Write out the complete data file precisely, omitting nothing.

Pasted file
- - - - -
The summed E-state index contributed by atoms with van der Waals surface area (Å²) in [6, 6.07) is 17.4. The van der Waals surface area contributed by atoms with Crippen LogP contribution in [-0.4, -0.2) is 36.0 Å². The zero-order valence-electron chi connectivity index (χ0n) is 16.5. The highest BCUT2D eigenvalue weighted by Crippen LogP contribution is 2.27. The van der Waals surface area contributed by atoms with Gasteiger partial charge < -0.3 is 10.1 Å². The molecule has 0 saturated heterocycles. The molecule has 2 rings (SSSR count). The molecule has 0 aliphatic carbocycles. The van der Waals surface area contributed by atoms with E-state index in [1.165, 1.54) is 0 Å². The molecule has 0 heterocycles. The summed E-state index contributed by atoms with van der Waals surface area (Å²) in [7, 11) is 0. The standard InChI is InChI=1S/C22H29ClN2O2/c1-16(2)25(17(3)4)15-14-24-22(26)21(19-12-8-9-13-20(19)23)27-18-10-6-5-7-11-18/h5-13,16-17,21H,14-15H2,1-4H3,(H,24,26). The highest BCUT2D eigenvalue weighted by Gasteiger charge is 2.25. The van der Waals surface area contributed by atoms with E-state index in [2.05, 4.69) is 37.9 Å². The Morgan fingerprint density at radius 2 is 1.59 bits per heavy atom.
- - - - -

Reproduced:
The summed E-state index contributed by atoms with van der Waals surface area (Å²) in [6, 6.07) is 17.4. The van der Waals surface area contributed by atoms with Crippen LogP contribution in [-0.4, -0.2) is 36.0 Å². The zero-order valence-electron chi connectivity index (χ0n) is 16.5. The highest BCUT2D eigenvalue weighted by Crippen LogP contribution is 2.27. The van der Waals surface area contributed by atoms with Gasteiger partial charge < -0.3 is 10.1 Å². The molecule has 0 saturated heterocycles. The molecule has 2 rings (SSSR count). The molecule has 0 aliphatic carbocycles. The van der Waals surface area contributed by atoms with E-state index in [1.165, 1.54) is 0 Å². The molecule has 0 heterocycles. The summed E-state index contributed by atoms with van der Waals surface area (Å²) in [7, 11) is 0. The standard InChI is InChI=1S/C22H29ClN2O2/c1-16(2)25(17(3)4)15-14-24-22(26)21(19-12-8-9-13-20(19)23)27-18-10-6-5-7-11-18/h5-13,16-17,21H,14-15H2,1-4H3,(H,24,26). The highest BCUT2D eigenvalue weighted by Gasteiger charge is 2.25. The van der Waals surface area contributed by atoms with E-state index in [2.05, 4.69) is 37.9 Å². The Morgan fingerprint density at radius 2 is 1.59 bits per heavy atom.